Arraignment in West Virginia

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One of the first questions most people ask after they have been arrested is how quickly they can get out of jail. West Virginia, like other states, requires that an arrested person be presented to a judicial official shortly after arrest.

(See Arraignment: Getting to Court for a general overview of the procedure after arrest.)

Without Unnecessary Delay

When a police officer arrests someone in West Virginia, whether or not pursuant to a warrant, he or she must present the individual to a magistrate without unnecessary delay. (The initial appearance may, in some instances, occur via video conference.) If the arrest wasn’t pursuant to a warrant, a complaint establishing probable cause for the arrest must immediately be filed.

The law doesn’t specify a time limit for this initial appearance. Before taking the arrestee to court, officers may complete routine investigative work, and even take a statement if the arrested person is willing. (State v. Johnson,219 W.Va. 697 (2006).)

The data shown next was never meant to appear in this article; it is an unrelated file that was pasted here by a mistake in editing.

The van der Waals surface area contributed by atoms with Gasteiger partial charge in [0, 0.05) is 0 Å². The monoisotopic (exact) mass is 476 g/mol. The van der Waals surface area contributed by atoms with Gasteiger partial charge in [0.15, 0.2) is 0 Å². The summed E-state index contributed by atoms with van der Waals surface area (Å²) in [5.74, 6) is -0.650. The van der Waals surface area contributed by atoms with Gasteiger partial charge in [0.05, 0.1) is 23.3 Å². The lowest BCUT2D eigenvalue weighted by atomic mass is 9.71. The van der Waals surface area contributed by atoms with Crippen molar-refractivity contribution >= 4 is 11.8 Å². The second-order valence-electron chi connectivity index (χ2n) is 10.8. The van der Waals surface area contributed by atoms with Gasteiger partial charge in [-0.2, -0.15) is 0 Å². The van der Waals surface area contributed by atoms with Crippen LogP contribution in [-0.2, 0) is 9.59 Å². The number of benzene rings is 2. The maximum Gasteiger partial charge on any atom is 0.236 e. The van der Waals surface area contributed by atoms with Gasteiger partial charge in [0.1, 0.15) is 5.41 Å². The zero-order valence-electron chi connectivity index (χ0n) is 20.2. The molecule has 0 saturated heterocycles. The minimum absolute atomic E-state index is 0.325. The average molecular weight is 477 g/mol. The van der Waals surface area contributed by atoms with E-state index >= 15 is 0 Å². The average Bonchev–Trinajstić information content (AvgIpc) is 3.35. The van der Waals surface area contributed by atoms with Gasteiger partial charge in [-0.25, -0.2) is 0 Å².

If police officers violate the unnecessary delay rule, any statements or confessions they obtained may be inadmissible. (State v. Gray, 217 W.Va. 591 (2005).) For example, in one case a defendant was held in jail for 15 hours before going before a magistrate, and the police admitted the delay was intended to procure a confession from him. (State v. DeWeese, 213 W.Va. 339 (2003).)

Your Rights

At the initial appearance, the magistrate must inform the arrestee of certain information, including:

  • the right to counsel
  • the right to not make any statements
  • the right to a jury trial
  • the right to a preliminary hearing (if applicable), and
  • the charges.

Depending on the charges, the magistrate may take a plea at the initial appearance. (See How should I plead at arraignment?)

Getting out of Jail

Whether the charges are misdemeanors or felonies, the magistrate determines bail at the initial appearance. But defendants can later seek modification of the bail amount and conditions. When a defendant files a motion to modify bail, the court must hear it within five days.

Talk to a Lawyer

If you’ve been arrested for a crime, consult a criminal defense attorney in your area as soon as possible. An experienced lawyer can fully advise you of the applicable law, numerous procedural issues, and defenses.

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